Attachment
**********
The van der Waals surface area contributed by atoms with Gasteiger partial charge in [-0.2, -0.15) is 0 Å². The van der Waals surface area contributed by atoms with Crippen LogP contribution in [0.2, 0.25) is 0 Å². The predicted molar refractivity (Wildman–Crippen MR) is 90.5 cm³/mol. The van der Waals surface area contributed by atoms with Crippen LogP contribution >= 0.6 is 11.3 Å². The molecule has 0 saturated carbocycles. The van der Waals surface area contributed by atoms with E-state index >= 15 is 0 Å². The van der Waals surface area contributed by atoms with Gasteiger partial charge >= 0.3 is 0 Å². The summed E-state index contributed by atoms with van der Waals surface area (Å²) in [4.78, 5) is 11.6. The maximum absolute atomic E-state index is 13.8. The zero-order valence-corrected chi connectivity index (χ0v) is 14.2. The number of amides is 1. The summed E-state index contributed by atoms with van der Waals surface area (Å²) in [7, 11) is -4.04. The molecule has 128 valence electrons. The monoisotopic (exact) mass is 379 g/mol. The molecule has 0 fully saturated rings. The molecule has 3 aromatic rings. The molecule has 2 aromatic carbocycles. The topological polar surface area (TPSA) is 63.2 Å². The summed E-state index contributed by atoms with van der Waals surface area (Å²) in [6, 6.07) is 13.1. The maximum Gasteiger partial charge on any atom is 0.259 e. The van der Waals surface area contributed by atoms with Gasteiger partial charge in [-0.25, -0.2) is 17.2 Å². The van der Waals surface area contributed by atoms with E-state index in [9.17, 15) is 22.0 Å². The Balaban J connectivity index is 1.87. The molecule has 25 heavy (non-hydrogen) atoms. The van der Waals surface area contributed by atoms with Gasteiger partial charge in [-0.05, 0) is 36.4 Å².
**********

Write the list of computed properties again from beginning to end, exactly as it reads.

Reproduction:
The van der Waals surface area contributed by atoms with Gasteiger partial charge in [-0.2, -0.15) is 0 Å². The van der Waals surface area contributed by atoms with Crippen LogP contribution in [0.2, 0.25) is 0 Å². The predicted molar refractivity (Wildman–Crippen MR) is 90.5 cm³/mol. The van der Waals surface area contributed by atoms with Crippen LogP contribution >= 0.6 is 11.3 Å². The molecule has 0 saturated carbocycles. The van der Waals surface area contributed by atoms with E-state index >= 15 is 0 Å². The van der Waals surface area contributed by atoms with Gasteiger partial charge >= 0.3 is 0 Å². The summed E-state index contributed by atoms with van der Waals surface area (Å²) in [4.78, 5) is 11.6. The maximum absolute atomic E-state index is 13.8. The zero-order valence-corrected chi connectivity index (χ0v) is 14.2. The number of amides is 1. The summed E-state index contributed by atoms with van der Waals surface area (Å²) in [7, 11) is -4.04. The molecule has 128 valence electrons. The monoisotopic (exact) mass is 379 g/mol. The molecule has 0 fully saturated rings. The molecule has 3 aromatic rings. The molecule has 2 aromatic carbocycles. The topological polar surface area (TPSA) is 63.2 Å². The summed E-state index contributed by atoms with van der Waals surface area (Å²) in [6, 6.07) is 13.1. The maximum Gasteiger partial charge on any atom is 0.259 e. The van der Waals surface area contributed by atoms with Gasteiger partial charge in [-0.25, -0.2) is 17.2 Å². The van der Waals surface area contributed by atoms with E-state index in [9.17, 15) is 22.0 Å². The Balaban J connectivity index is 1.87. The molecule has 25 heavy (non-hydrogen) atoms. The van der Waals surface area contributed by atoms with Gasteiger partial charge in [-0.05, 0) is 36.4 Å².